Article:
Slavery and human trafficking statement
The Modern Slavery Act 2015 was brought into law with the aim of eradicating modern day slavery; it received Royal Assent on 26 March 2015. The act consolidates existing legislation as well as strengthening law enforcement powers and the possible sanctions available. A new Anti-Slavery Commissioner, Kevin Hyland (former head of the Metropolitan Police’s Human Trafficking Unit) was appointed to “drive forward” the development of legislation and ensure accountability.
The act requires certain commercial organisations to publish a ‘slavery and human trafficking statement’ each financial year. Broadly, the requirement applies to a commercial organisation that supplies goods or services and carries on a business, or part of a business in the UK and whose turnover is greater than £36m per year. The requirement came into force on 29 October 2015 and applies to financial years ending on or after 31 March 2016.
The statement must contain details of the steps the organisation has taken to ensure that slavery and human trafficking is not taking place in any of its supply chains, and in any part of its own business. The Home Office has produced practical guidance on implementing the requirement to produce a slavery and human trafficking statement. The guidance recommends that the statement should be written in simple language and that it should be succinct but cover all the relevant points. The guidance goes on to provide examples of the kinds of information that could be contained within a ‘slavery and human trafficking statement’ as well as some useful definitions.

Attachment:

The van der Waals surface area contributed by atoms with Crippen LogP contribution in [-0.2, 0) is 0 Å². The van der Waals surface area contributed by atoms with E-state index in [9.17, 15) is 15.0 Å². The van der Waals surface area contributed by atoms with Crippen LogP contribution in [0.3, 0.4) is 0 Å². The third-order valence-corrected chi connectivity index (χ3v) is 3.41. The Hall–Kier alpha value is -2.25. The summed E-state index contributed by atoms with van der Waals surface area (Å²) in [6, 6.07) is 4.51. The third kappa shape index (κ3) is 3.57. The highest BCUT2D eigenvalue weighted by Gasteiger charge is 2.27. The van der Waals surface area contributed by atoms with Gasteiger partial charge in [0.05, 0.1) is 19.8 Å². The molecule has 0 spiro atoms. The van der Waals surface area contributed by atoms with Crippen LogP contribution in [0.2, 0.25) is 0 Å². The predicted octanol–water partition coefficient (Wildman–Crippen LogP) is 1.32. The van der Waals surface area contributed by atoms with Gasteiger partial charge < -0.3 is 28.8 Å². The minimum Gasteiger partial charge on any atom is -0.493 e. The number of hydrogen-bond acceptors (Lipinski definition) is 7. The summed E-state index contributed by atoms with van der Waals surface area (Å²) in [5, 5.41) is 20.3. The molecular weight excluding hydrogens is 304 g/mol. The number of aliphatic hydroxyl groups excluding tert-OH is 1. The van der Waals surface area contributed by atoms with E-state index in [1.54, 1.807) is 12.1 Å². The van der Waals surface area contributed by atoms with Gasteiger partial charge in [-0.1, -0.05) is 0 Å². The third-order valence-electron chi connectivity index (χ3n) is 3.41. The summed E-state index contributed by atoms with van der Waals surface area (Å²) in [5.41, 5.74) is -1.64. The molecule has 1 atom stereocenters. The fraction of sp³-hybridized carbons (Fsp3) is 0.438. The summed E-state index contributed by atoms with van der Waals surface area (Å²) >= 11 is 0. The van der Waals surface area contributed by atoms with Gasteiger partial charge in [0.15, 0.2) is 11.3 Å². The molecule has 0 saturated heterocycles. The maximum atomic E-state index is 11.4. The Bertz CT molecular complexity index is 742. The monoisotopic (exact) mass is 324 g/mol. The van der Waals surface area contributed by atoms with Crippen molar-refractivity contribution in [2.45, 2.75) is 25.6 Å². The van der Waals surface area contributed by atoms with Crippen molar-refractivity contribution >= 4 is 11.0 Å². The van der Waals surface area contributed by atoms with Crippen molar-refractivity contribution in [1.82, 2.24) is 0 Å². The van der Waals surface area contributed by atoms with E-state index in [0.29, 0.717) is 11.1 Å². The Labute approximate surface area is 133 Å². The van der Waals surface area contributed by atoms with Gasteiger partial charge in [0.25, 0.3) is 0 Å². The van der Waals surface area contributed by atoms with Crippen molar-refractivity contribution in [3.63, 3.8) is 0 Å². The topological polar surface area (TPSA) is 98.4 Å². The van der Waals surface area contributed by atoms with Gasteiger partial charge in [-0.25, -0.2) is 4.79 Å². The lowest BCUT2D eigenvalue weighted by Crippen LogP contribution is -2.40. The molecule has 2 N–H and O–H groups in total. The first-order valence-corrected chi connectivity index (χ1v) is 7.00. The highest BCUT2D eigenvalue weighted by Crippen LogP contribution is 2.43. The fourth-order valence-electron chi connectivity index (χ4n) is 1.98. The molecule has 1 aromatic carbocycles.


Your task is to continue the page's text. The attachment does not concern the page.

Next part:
Slavery and human trafficking statements will need to be approved by a senior person within the organisation, such as a director and must be published on the organisation’s website with a prominent link on the homepage.
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